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the genre's premiere review magazine for short SF & Fantasy since 1993

Bull Spec #8/9, Spring 2013

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Bull Spec #8/9, Spring 2013

"Nahuales" by Silvia Moreno-Garcia
"Call Down the Snow" by Gwendolyn Clare
"Barren Sky" by Rich Matrunick
"Ancilla" by Brenda Cannon Kalt
"Here Be Dragons" by Elizabeth Creith
"Rogue Zombie" by Peter Wood and Paul Celmer

Reviewed by Cyd Athens

"Nahuales" by Silvia Moreno-Garcia

A woman notices a man in a black leather jacket with a mountain smell about him. From folktales she learned from her great-grandmother, she identifies him as a nahual, one who--according to regional legends--has the power to magically transform into an animal. The encounter rattles her and she hearkens back to protection methods she learned along with the folktales. At first, she only carries nails in her purse that she can throw on the ground to ward her tracks. Then she puts knitting needles and rosemary under her bed. Regardless of what she does, first one, then three nahuales continue to be increasingly interested in her. A fast read about dealing with fear.

"Call Down the Snow" by Gwendolyn Clare

"Gods aren't built for shame." Bemola, the god of this story is, however, is built for making his interest in the woman he has chosen as his successor well known to her. She resists his efforts; he ups the stakes. A cat-and-mouse game with a predictable ending.

"Barren Sky" by Rich Matrunick

In this land, it has not rained for so long that food is being rationed by soldiers with high-tech weapons. Unrest thrives and people are striking out at the rain dancers, in some cases killing them. There are those who believe the rain stopped on the same day that a special child was born--a girl so disfigured that her parents opted to have her made into a human-looking baby cyborg. Desperate people make desperate decisions in the hopes of bringing back the much-needed rain.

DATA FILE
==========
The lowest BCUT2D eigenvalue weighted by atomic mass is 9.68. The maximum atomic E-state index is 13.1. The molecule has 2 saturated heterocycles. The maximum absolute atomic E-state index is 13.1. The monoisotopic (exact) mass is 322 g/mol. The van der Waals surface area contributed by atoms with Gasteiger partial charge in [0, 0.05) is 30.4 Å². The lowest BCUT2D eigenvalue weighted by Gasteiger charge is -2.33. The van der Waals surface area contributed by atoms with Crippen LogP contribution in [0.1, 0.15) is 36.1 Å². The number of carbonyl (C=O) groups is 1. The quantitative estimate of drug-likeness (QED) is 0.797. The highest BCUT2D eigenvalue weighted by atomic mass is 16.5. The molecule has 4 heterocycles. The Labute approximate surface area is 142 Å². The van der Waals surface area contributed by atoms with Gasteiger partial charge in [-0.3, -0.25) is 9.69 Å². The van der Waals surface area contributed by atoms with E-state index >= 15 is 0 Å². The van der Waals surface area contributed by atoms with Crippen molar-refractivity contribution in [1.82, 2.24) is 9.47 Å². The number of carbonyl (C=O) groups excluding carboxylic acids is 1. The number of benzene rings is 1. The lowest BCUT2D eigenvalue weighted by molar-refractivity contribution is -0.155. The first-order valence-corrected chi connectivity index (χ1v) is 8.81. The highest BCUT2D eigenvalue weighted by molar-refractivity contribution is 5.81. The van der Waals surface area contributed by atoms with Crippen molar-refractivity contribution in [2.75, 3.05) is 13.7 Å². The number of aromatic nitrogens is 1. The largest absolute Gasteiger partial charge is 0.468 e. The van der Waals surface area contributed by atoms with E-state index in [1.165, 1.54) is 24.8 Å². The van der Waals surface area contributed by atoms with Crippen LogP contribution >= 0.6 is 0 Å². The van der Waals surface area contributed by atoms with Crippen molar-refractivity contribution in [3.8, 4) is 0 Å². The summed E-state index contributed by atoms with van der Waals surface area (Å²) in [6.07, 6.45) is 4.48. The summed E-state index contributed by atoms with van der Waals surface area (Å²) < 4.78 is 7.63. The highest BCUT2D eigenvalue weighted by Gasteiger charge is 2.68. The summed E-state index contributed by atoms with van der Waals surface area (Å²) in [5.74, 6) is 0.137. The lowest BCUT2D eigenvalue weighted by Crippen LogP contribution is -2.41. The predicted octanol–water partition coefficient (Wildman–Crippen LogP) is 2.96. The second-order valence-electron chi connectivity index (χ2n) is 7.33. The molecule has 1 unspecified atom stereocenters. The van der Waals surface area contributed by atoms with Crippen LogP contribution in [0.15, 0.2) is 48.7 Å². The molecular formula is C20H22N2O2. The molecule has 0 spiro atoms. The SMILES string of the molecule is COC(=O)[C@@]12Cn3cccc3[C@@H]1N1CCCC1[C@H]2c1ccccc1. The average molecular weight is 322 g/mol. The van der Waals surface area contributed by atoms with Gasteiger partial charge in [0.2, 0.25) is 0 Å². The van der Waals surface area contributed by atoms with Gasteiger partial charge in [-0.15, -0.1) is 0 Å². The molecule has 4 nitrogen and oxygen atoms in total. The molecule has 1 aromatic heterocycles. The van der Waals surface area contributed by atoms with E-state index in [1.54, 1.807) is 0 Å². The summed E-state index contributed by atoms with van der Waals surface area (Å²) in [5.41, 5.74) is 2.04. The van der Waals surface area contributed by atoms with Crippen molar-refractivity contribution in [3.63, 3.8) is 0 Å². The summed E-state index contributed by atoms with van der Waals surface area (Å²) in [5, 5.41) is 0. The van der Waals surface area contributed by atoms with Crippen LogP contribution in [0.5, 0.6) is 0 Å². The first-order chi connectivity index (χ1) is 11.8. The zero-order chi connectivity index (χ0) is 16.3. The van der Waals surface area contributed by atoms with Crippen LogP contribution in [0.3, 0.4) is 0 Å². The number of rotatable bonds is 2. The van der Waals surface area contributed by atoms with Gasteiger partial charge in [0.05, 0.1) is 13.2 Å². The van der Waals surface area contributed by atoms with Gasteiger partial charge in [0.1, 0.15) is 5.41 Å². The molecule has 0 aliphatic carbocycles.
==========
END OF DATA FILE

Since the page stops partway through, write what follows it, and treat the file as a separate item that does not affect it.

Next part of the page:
"Ancilla" by Brenda Cannon Kalt

At a going away party for two nuns who have served out their terms of service at a Martian colony, it is announced that another member of the team will be returning to Earth instead. While one of the nuns seems unsurprised at the news, the second, who is forced to stay with her Sister, does not take it so well. Neither does the man who is supposed to be returning home. This is a story about faith and what it means to serve where one is sent.

"Here Be Dragons" by Elizabeth Creith

In this post-apocalyptic story, teams of people scavenge department stores for supplies, and live in office buildings they have secured against dragons. These dragons, however, aren't flame-belching, flying creatures. Except for the nictitating membranes in their eyes, they look just like humans. They are the result of a science experiment gone wrong--one that spliced Komodo dragon genes into female ova to enable parthenogenesis, thus enabling infertile women to give birth. Thousands of hopeful women underwent this treatment, resulting in thousands of children who, as their dragon natures became dominant, would  murder and cannibalize anyone, even their own parents, without compunction. A pregnant woman, Kim is about to give birth. As survival stories go, this one plays on the emotions.

"Rogue Zombie" by Peter Wood and Paul Celmer

Zombies shambling with outstretched arms, vacant looks in their dead eyes, and capable of communicating little more than their desire to eat brains are all the rage. That this story plays with that stereotype, portraying at least one zombie, Johansen, who skips merrily along and does good deeds makes this short story an enjoyable read.


Cyd Athens indulges a speculative fiction addiction from 45ø 29 30.65 N, 122ø 35 30.91 W.